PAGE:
Anonyme
Anonyme a posé la question dans Politics & GovernmentPolitics · il y a 1 décennie

Why do they refer to breast cancer survivors as "heros"?

I understand it is a very difficult thing to under go and I in no way am I trying to put down those that have endured it. But why do they (they meaning commercials and ads and what not) refer to breast cancer survivors as "heros"

They didn't jump on a hand grenade or save a burning bus full of kids... they simply took medicine and didn't die. If they are heros for simply not succumbing to an illness... does that mean that I am a hero because I didn't die when I underwent a sub-occipital craniotomy to sever my right balance nerve in 2008?

I think the term hero is too loosely used these days.... those that risk life and limb are heros... not football stars or rappers or cancer survivors.

I think there is a difference between a role model and a hero.

yes I am sure they are an inspiration and bring hope to a lot of people, but they are not a hero

Mise à jour:

already had my shot partner... had brain surgery in 2008 so I guess I'm more of a hero than a woman that loses a breast right?

Mise à jour 2:

I really don't understand how simply taking meds and not dying... means "you had courage"

Mise à jour 3:

There are plenty of disease considerably worse than Breast Cancer.... Take ALS for example... Why aren't they applauded as heros for surviving

12 réponses

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  • Anonyme
    il y a 1 décennie
    Réponse favorite

    I'd agree with you.

    The word "Hero" is being used to describe all kinds of people who actually aren't doing heroic deeds, but are either enduring something life-threatening, or being just charitable.

    I'm not saying that those things don't deserve appreciation, but let's just call it what it is.

    They could be considered "someone's hero," because that someone strongly admires the feat overcome by the cancer patient, but that doesn't mean that the patient did anything to better humanity.

    Like you said, they took medicine and lived.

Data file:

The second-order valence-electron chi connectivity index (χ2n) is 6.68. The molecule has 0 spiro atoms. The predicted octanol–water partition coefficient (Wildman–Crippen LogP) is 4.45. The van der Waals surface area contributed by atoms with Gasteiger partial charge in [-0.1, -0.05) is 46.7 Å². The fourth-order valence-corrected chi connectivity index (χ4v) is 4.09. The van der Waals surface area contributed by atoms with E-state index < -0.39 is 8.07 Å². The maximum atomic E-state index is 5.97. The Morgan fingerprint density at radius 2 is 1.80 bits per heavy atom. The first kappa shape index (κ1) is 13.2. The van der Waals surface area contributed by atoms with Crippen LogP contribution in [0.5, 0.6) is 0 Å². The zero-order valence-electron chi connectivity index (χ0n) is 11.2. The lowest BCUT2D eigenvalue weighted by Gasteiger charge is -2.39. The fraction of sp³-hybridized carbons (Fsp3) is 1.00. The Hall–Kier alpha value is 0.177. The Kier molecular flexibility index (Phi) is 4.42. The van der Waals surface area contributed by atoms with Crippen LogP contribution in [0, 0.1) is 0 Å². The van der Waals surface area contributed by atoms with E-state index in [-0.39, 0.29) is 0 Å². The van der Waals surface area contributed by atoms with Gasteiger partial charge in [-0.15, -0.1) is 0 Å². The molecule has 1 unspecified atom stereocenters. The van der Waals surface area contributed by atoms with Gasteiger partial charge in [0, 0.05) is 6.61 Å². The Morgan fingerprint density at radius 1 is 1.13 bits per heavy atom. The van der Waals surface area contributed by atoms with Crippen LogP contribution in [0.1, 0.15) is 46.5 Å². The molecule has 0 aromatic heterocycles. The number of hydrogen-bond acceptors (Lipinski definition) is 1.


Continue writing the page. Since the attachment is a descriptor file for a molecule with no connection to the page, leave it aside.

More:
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  • il y a 1 décennie

    Ok, I understand your question even though apparantly some of the others either do not or they didnt read all the way through

    I do not see them as heroes. I see them as furtunate survivors of a terrible illness. Yes the term Hero is tossed around way too much and it no longer has the meaning it used to have. when I was in the military and was off base in my uniform, people would thank me for my service (which I appreciated) but some called me a hero. I never did anything that I would consider particularly any more heroic than my other battle buddies. for all these people knew, I could have sat at a desk or been a dirt bag soldier who was stealing from the armory.

    so I agree, surviving serious medical conditions do not by them selves make a person a hero any more than a person being in the military makes them a hero. performing a heroic act in self sacrifice I believe make one a hero.

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  • il y a 1 décennie

    Many women are too afraid to even go in for mammograms, because of the fears and stigma of losing their breasts. The women who do face their fears are to be emulated by other women. It's not a really big deal, why make it one?

    You might have a mom or a sister whose life will be saved because these other women had the courage to fight the battle first.

    My aunt had a double radical mastectomy about 20 years ago. Because of her, I started going in for mammograms at 35. Because of her, some teensy calcifications will probably never advance to cancer.

    Source(s) : It takes nothing from you for someone else to be called a hero. Except that asking a question like this does.
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  • il y a 1 décennie

    I concur, the word Hero has lost its meaning.

    A hero is someone who knowingly and deliberately places themselves at risk to aid another in distress.

    Surviving cancer is a struggle, but the term Hero, by definition, just doesn't fit.

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  • Summer
    Lv 4
    il y a 1 décennie

    Well people who inspire me and bring me hope are my hero, and I'm sure they are hero's to the people who are fighting cancer. They keep them going so they can see there children and grandchildren grow.

    I watched my mom die of cancer very slowly and very painfully believe me it's not a matter of just taking meds.

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  • il y a 1 décennie

    I am a hero because I ate a box of rat poison once and didn't die. I was awarded a medal for it.

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  • ?
    Lv 5
    il y a 1 décennie

    Encouragement. Going through chemo is difficult, to say the least, so they "exaggerate" a bit to instill courage into the people who have to go through to motivate them to stick with it.

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  • Polly
    Lv 6
    il y a 1 décennie

    They don't know about selfless sacrifice, that's don't need to broadcast over the airways or wear a pink ribbon for all to applaud you, that's why.

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  • il y a 1 décennie

    Everyone is a hero these days.

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  • Anonyme
    il y a 1 décennie

    Enjoy your blissful ignorance and I do hope you never need to learn why.

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